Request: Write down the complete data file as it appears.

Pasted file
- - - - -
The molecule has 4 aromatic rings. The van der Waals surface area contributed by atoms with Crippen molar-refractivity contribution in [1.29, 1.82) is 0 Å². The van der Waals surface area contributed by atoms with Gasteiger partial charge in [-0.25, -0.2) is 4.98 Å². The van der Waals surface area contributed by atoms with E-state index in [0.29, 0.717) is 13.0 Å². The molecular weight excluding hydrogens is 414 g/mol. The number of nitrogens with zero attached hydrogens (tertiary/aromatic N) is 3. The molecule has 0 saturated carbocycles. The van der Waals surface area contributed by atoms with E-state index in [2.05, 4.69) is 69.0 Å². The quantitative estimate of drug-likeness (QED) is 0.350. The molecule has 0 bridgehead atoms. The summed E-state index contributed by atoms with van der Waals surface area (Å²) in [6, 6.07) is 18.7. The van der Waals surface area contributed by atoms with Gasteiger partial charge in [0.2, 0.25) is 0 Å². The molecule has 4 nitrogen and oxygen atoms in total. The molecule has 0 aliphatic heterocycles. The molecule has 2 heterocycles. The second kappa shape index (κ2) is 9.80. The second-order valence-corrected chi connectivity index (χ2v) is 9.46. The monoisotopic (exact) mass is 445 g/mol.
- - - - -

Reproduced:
The molecule has 4 aromatic rings. The van der Waals surface area contributed by atoms with Crippen molar-refractivity contribution in [1.29, 1.82) is 0 Å². The van der Waals surface area contributed by atoms with Gasteiger partial charge in [-0.25, -0.2) is 4.98 Å². The van der Waals surface area contributed by atoms with E-state index in [0.29, 0.717) is 13.0 Å². The molecular weight excluding hydrogens is 414 g/mol. The number of nitrogens with zero attached hydrogens (tertiary/aromatic N) is 3. The molecule has 0 saturated carbocycles. The van der Waals surface area contributed by atoms with E-state index in [2.05, 4.69) is 69.0 Å². The quantitative estimate of drug-likeness (QED) is 0.350. The molecule has 0 bridgehead atoms. The summed E-state index contributed by atoms with van der Waals surface area (Å²) in [6, 6.07) is 18.7. The van der Waals surface area contributed by atoms with Gasteiger partial charge in [0.2, 0.25) is 0 Å². The molecule has 4 nitrogen and oxygen atoms in total. The molecule has 0 aliphatic heterocycles. The molecule has 2 heterocycles. The second kappa shape index (κ2) is 9.80. The second-order valence-corrected chi connectivity index (χ2v) is 9.46. The monoisotopic (exact) mass is 445 g/mol.